My eighth and final point is perhaps more general, being about how summarise() and mutate() treat their functions. For more about why I wanted to investigate this, read “Second-Guessing R”. In essence, I’ve found that the name of a column is always replaced by a vector. If the table holding the column is ungrouped, the vector is the entire column, just as it would be in a base-R call such as data_frame$values * 2. If it’s grouped, the vector becomes whatever slice of that column belongs to the first group, then whatever slice of that column belongs to the second group, and so on. This seems to be true whatever the function it’s passed to.

And, the Tidyverse does not appear to recognise certain functions as special because of their name or other identity. It treats the built-in list() the same as a function with different code or a different name.

With all that out of the way, here are my experiments. Incidentally, there are some that I haven’t mentioned above, mainly with tally() and count().

# try_sum_count_and_list.R
# When processing adults data, I
# need to summarise the earnings
# from each adult's jobs. An adult
# may have more than one job, and
# I need to make fields containing
# the number of jobs, the earnings
# summed, and a list of the 
# individual earnings. These are
# experiments in doing this with
# Tidyverse functions.
# This led on to some general
# questions about the functions,
# which I've blogged in
# http://www.j-paine.org/blog/2017/11/experiments-with-count-tally-and-summarise-how-to-count-and-sum-and-list-elements-of-a-column-in-the-same-call.html .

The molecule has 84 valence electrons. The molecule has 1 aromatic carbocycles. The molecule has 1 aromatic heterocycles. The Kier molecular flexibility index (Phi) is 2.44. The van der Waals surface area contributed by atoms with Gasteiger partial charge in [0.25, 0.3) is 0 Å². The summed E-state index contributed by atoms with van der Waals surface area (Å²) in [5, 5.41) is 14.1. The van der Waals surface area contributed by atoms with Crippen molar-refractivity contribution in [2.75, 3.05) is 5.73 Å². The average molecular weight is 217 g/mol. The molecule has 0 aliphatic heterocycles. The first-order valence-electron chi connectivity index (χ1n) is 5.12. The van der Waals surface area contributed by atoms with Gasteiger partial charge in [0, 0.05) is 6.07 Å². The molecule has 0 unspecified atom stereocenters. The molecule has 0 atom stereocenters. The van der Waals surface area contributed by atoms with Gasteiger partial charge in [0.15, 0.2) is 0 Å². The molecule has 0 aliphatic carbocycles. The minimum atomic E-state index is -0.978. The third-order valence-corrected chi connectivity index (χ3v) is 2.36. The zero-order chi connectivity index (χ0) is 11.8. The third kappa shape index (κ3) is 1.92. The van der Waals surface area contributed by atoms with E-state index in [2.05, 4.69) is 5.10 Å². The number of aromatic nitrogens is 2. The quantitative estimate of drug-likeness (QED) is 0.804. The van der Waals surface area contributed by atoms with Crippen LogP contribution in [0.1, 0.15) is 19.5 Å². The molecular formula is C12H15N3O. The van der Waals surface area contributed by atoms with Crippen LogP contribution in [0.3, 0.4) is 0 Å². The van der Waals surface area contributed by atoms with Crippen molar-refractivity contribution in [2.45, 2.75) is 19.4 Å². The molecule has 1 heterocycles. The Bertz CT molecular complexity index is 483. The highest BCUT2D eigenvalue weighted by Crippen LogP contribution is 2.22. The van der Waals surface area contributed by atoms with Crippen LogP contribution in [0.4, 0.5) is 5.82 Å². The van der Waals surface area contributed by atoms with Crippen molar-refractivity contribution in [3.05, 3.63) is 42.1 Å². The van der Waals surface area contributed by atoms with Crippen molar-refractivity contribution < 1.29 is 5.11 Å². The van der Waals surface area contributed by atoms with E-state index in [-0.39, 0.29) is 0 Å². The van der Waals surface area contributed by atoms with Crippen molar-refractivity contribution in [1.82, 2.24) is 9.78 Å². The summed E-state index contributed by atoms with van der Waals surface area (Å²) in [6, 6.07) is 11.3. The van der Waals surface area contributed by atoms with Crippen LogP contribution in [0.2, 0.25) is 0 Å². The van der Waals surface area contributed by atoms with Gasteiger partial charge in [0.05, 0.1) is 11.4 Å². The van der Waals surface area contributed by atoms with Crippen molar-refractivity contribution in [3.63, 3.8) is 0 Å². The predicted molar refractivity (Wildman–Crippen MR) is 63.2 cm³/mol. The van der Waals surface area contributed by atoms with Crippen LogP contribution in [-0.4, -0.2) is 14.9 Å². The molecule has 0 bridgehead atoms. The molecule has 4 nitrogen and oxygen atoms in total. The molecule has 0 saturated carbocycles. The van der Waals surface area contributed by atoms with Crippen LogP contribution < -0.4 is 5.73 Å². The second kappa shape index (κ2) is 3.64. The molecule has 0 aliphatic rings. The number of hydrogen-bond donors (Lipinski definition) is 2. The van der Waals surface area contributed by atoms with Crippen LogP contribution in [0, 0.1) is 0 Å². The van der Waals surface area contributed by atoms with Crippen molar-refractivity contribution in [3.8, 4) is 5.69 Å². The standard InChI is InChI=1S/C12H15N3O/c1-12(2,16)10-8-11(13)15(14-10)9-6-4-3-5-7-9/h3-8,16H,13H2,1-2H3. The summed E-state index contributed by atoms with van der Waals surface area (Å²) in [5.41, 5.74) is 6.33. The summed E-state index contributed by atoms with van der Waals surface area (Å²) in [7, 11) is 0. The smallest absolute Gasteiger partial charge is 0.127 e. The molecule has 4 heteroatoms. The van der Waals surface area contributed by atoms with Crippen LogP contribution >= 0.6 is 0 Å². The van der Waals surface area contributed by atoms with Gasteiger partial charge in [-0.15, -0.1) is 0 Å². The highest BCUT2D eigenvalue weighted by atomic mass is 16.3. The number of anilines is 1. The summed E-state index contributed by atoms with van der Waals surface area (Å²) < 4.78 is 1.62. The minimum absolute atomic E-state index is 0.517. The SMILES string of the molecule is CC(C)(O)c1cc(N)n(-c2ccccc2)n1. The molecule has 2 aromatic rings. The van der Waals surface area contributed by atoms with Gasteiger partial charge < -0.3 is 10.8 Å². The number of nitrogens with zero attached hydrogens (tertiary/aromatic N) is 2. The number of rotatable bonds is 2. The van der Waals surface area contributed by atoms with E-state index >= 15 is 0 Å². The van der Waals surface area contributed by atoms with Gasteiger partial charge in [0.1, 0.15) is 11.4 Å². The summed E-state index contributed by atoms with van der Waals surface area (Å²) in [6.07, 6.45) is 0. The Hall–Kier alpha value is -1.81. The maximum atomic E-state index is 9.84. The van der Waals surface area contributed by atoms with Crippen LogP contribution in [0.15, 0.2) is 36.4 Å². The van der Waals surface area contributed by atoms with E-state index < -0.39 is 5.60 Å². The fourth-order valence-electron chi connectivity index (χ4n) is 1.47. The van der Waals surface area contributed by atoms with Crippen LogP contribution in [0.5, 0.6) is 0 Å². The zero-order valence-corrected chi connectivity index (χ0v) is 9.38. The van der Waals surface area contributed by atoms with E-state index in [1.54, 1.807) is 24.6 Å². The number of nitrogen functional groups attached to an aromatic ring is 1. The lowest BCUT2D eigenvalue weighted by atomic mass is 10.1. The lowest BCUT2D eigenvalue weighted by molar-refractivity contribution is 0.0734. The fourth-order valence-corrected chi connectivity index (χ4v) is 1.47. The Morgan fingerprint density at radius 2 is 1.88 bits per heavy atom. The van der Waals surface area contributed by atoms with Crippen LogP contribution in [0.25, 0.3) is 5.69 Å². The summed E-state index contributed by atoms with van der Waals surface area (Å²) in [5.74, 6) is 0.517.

library( tidyverse )

t <- tribble( ~id, ~value
            , 1  , 101
            , 1  , 102
            , 2  , 201
            , 3  , 301
            , 3  , 302
            , 3  , 303
            , 4  , 401

t %>% 
  group_by( id ) %>%
#        id     n
#   1     1     2
#   2     2     1
#   3     3     3
#   4     4     1
# The 'n' column gives the
# number of rows in each 
# group. Unlike with add_count()
# below, the result is 
# collapsed so there's only 
# one row per ID.

t %>% 
  count( id )
# The same.

t %>% 
  add_count( id )
#        id value     n
#   1     1   101     2
#   2     1   102     2
#   3     2   201     1
#   4     3   301     3
#   5     3   302     3
#   6     3   303     3
#   7     4   401     1
# The table is not collapsed,
# so each ID has the same 
# number of rows as before. But
# they all get an 'n' column
# giving their count. add_tally()
# would do the same.

t %>% 
  group_by( id ) %>%
  tally( wt=value )
#        id     n
#   1     1   203
#   2     2   201
#   3     3   906
#   4     4   401
# Here, the 'n' column
# is the sum over 'value'